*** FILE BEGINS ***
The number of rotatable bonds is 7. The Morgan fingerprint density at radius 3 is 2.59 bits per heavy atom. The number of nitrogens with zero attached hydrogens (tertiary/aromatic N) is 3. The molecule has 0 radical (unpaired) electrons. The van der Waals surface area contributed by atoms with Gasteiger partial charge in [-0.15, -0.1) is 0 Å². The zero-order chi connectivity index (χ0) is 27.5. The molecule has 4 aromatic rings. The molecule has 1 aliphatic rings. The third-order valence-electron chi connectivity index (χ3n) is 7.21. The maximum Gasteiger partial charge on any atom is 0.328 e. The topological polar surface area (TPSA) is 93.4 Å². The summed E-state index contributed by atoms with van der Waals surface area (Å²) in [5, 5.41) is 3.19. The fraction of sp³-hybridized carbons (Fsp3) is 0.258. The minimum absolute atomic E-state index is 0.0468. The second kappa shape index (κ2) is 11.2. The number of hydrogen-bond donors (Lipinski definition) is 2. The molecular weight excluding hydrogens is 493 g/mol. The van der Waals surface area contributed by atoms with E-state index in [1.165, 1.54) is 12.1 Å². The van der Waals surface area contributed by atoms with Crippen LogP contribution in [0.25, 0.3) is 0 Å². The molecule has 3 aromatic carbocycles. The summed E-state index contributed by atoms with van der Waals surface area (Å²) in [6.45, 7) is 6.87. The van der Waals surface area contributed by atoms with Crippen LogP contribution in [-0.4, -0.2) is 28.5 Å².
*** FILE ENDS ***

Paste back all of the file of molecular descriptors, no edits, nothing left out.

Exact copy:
The number of rotatable bonds is 7. The Morgan fingerprint density at radius 3 is 2.59 bits per heavy atom. The number of nitrogens with zero attached hydrogens (tertiary/aromatic N) is 3. The molecule has 0 radical (unpaired) electrons. The van der Waals surface area contributed by atoms with Gasteiger partial charge in [-0.15, -0.1) is 0 Å². The zero-order chi connectivity index (χ0) is 27.5. The molecule has 4 aromatic rings. The molecule has 1 aliphatic rings. The third-order valence-electron chi connectivity index (χ3n) is 7.21. The maximum Gasteiger partial charge on any atom is 0.328 e. The topological polar surface area (TPSA) is 93.4 Å². The summed E-state index contributed by atoms with van der Waals surface area (Å²) in [5, 5.41) is 3.19. The fraction of sp³-hybridized carbons (Fsp3) is 0.258. The minimum absolute atomic E-state index is 0.0468. The second kappa shape index (κ2) is 11.2. The number of hydrogen-bond donors (Lipinski definition) is 2. The molecular weight excluding hydrogens is 493 g/mol. The van der Waals surface area contributed by atoms with E-state index in [1.165, 1.54) is 12.1 Å². The van der Waals surface area contributed by atoms with Crippen LogP contribution in [0.25, 0.3) is 0 Å². The molecule has 3 aromatic carbocycles. The summed E-state index contributed by atoms with van der Waals surface area (Å²) in [6.45, 7) is 6.87. The van der Waals surface area contributed by atoms with Crippen LogP contribution in [-0.4, -0.2) is 28.5 Å².